The heat and fresh water content in the Norwegian Sea the last 15 years using Argo data

Kjell Arne Mork, Institute of Marine Research and Bjerknes Centre for Climate Research, Norway

Reference: Mork, K.A., Ø. Skagseth, B. Berx, H. Søiland, and H. Valdimarsson. Heat and freshwater content in the Norwegian Sea (to be submitted).
Introduction

The Nordic seas (Norwegian, Greenland and Iceland Sea) is the major region of water mass transformation in the northern loop of the global thermohaline circulation. Atlantic Water (AW) is here transformed, through intense cooling, into a water mass that is dense enough to feed the lower North Atlantic Deep Water (Figure 1).

Here, we present the use of Argo data from the Coriolis Global Data Assembly Centre (http://www.coriolis.eu.org/) to monitor and describe the climate variability in the Norwegian Sea, on time scales ranging from monthly to decadal. The climate variability was investigated in terms of ocean heat and freshwater contents, and in Mork et al. (2017) both air-sea heat fluxes and advective mechanisms responsible for the variability were explored. The World Ocean Atlas 2013 was used as climatology in which anomalies of the heat and freshwater contents were calculated from.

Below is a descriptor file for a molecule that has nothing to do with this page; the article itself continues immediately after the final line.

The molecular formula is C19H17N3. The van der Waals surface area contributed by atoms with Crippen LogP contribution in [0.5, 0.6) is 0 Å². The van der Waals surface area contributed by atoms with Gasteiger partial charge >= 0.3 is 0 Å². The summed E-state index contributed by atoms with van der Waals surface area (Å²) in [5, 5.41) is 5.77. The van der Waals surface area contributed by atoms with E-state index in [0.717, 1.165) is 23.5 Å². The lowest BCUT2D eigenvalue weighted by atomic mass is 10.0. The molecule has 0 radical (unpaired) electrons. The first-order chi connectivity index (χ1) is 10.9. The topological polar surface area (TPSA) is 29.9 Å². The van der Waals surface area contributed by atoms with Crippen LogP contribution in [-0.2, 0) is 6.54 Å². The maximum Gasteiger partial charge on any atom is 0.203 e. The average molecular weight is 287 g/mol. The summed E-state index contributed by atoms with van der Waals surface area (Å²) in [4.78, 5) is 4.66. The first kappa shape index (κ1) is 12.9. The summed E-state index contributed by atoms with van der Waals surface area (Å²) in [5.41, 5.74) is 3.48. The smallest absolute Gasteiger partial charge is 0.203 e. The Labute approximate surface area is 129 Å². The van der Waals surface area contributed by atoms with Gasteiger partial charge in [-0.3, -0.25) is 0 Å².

Results

Time series of the heat and fresh water content anomalies (HCA and FwCA, respectively) reveal interannual and pentadal time scales overlying the seasonal variability (Fig. 2). In average, the HCA are larger in the Lofoten Basin than in the Norwegian Basin and opposite for the FwCA, meaning that in the last 15 years Lofoten Basin is warmer and saltier compared to the Norwegian Basin relative to the climatology. The timing of maximum HCA is different within the two basins (Norwegian Basin: 2014, 2016; Lofoten Basin: 2009/2010, 2015) while timing in minimum FwCA is similar for both basins (2010-2011). Noteworthy is that the Lofoten Basin has become warmer and fresher since 2011 while this is less evident for the Norwegian Basin. The variability of the heat and freshwater contents in the upper 200 m follow those in the upper 1000 m depth for the Norwegian Basin and less for the Lofoten Basin.

Conclusion

A reasonable number of Argo floats can resolve seasonal variation in the Norwegian and Lofoten Basin. Reliable results for shorter time scales would require a higher number of floats to reduce the contribution from meso-scale eddies. On seasonal and interannual scale the two basins in the Norwegian Sea should be covered separately when climate variability is studied or monitored as they are influenced differently by the various processes and upstream sources. The warming and freshening during 2012-2016 in the Lofoten Basin may have been caused by, at least partly, fresher inflowing Atlantic Water from the south and a positive air-sea heat flux anomaly (less ocean heat loss to the atmosphere).